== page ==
Speech therapy is utilized to teach communication skills. The goal of speech therapy is to improve all aspects of communication.
Speech-Language Pathologists (SLP)
Specially trained professional therapists who have
What do they do?
Speech-Language Pathologists work with children to help them develop and strengthen life-enriching speech and language skills. Speech-Language Pathologists address a variety of needs, which may include:
Speech-Language disorders include:
Articulation and Speech Intelligibility:
Sound production and clarity
Augmentative and Alternative Communication (AAC)
Communication methods used to supplement or replace speech (e.g., sign language, symbol boards, communication devices)
Interpreting the information heard
Communication with words, gestures and/or alternative methods
Continuity, smoothness, rate, and effort of speech
Movements of the muscles in the mouth, jaw, tongue, lips and cheeks responsible for speech and feeding related tasks, such as sucking, biting, crunching, licking and chewing.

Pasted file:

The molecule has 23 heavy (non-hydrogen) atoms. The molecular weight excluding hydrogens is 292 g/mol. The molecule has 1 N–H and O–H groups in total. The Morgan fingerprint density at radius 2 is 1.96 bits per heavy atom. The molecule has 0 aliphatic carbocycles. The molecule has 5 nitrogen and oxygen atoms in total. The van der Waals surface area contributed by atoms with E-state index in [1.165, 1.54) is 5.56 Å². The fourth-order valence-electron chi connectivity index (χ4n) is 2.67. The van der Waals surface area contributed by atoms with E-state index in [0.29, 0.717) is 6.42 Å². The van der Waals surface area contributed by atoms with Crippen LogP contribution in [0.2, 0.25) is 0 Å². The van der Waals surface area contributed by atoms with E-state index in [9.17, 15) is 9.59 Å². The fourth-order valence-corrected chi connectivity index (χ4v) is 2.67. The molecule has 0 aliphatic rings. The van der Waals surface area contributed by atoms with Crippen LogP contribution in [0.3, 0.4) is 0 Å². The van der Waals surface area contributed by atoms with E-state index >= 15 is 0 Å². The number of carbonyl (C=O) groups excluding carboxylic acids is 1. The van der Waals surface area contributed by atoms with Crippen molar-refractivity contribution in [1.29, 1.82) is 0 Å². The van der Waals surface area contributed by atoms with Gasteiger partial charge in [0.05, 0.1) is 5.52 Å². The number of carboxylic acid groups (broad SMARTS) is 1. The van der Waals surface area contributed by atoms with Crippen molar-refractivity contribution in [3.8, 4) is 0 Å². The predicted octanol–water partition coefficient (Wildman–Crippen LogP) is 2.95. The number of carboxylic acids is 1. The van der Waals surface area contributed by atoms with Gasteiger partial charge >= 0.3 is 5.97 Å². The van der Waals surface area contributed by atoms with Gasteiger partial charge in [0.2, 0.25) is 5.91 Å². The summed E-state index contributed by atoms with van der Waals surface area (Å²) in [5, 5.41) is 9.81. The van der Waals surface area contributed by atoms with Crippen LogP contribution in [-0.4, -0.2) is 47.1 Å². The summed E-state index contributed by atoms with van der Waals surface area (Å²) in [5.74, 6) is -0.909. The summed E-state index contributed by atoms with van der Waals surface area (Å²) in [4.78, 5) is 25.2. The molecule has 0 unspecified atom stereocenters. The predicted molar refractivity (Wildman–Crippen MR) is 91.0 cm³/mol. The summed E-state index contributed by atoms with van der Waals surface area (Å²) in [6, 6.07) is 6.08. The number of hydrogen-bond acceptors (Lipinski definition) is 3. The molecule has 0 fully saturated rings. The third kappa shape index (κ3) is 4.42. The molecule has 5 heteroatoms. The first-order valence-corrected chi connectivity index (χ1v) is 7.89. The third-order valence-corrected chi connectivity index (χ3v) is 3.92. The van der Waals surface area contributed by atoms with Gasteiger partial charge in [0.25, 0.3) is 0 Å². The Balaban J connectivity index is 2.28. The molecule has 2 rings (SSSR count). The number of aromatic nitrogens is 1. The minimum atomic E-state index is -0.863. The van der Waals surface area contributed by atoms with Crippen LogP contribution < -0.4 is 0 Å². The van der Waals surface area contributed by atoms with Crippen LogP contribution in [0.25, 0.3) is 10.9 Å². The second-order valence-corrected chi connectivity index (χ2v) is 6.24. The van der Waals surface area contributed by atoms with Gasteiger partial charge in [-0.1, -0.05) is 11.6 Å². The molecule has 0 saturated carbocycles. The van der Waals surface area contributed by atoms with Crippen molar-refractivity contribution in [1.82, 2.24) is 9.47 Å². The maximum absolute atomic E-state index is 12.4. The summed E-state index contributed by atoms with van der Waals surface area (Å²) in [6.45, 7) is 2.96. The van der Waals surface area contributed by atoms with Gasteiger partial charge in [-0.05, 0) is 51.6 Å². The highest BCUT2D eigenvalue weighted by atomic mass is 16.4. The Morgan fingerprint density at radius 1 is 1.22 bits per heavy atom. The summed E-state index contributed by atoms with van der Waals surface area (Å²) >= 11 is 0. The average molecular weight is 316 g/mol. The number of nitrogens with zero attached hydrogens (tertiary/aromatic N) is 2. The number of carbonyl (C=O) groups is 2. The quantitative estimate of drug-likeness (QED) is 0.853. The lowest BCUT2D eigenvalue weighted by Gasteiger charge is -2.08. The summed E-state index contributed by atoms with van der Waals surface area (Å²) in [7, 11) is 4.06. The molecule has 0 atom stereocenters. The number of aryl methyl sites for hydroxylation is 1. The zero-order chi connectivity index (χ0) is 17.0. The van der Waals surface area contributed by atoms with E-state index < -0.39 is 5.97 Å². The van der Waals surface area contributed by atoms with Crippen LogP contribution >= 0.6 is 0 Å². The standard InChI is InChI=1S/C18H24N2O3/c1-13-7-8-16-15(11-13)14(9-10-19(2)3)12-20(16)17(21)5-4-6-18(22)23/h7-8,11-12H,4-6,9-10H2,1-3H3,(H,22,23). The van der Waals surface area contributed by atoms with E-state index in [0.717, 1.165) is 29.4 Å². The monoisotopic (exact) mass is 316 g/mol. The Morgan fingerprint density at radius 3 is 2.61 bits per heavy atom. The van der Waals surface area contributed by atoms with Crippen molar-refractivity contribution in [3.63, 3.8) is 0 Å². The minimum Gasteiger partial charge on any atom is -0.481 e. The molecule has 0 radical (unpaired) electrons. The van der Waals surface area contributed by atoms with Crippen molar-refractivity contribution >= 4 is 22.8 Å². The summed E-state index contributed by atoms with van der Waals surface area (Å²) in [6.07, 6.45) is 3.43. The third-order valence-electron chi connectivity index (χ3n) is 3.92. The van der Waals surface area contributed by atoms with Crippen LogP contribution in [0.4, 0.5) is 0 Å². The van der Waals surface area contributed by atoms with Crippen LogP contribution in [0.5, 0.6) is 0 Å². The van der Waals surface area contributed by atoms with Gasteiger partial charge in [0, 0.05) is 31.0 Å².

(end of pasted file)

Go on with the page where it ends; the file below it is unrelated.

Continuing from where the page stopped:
Pragmatic Language/Social Skills
Using appropriate communication in social situations (e.g., knowing what to say, how to say it, and when to say it)
Comprehension and understanding
Pitch, loudness, and quality of speech
When to seek help?
- Non-verbal (i.e., not speaking)
- Using a limited number of sounds/words
- Making multiple errors in speech
- Difficult to understand
- Not making eye contact
- Drooling excessively
- Unable to drink from a bottle, cup, or straw
- Having difficulty taking turns with actions or vocalizations
- Having trouble recalling and using new information
- Limited in friendships or difficulty maintaining relationships
- Hoarse, raspy, breathy or likes to scream or talks softly/loudly